Elections in Moldova on Nov. 28 ended with a split decision, the pro-EU coalition, led by the Liberal Democratic Party, won a majority, but fell two parliamentary seats short of what is needed to elect a president, the EUobserver reported Tuesday.
After returning from a trip to the Moldovan capital, Chisinau, Bildt said, "If you look at what the Moldovan economy needs, it is deep and comprehensive free trade with the EU. That is what can over time lead to a better development of what is today the poorest country in Europe."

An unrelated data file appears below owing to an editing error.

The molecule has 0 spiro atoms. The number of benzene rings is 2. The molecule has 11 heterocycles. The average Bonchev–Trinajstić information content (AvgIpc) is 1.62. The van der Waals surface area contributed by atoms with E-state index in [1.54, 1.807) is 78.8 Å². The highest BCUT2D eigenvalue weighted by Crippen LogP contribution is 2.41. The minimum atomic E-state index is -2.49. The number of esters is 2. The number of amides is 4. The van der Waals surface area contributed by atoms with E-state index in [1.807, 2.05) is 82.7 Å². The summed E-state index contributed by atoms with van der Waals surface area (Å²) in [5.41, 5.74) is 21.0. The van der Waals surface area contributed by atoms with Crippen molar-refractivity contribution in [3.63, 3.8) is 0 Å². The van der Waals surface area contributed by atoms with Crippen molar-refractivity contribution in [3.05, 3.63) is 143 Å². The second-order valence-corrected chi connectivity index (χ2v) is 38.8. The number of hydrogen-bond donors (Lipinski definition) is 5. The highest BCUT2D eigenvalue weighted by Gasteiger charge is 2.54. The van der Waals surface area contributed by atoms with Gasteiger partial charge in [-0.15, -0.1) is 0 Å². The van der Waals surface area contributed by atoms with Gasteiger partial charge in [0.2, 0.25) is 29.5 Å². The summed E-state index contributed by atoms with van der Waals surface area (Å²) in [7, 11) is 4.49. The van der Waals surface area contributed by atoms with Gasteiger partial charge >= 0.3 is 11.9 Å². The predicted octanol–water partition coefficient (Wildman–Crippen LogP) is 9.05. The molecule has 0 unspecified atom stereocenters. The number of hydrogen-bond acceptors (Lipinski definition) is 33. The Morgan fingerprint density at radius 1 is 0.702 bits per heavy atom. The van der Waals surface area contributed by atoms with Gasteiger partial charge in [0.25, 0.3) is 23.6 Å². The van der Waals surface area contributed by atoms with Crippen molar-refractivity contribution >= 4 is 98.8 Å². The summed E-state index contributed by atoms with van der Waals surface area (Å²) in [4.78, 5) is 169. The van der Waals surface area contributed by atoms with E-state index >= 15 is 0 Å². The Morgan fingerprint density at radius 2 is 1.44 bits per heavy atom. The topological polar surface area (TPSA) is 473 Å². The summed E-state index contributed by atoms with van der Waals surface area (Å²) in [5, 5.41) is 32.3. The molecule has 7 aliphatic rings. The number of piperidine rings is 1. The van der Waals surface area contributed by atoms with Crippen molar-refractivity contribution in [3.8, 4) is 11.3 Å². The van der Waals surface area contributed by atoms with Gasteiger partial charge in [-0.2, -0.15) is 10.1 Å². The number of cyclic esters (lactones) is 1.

Bildt said a trade agreement would support "necessary reforms."
Earlier, it was reported that Russia sent its own mission to Chisinau, headed by President Dmitry Medvedev's Chief of Staff Sergey Nariskin.
Sergey reportedly attempted to make a deal offering Moldova cheap rates for energy imports in exchange for a parliamentary coalition centered on the pro-EU rival Communist Party.
Leaked diplomatic cables indicated Democratic Party leader Marian Lupu, a former communist, was offered $10 million to return to the Communist Party and campaign against the Moldovan Alliance for European Integration.
The cables say Lupu turned down the offer.
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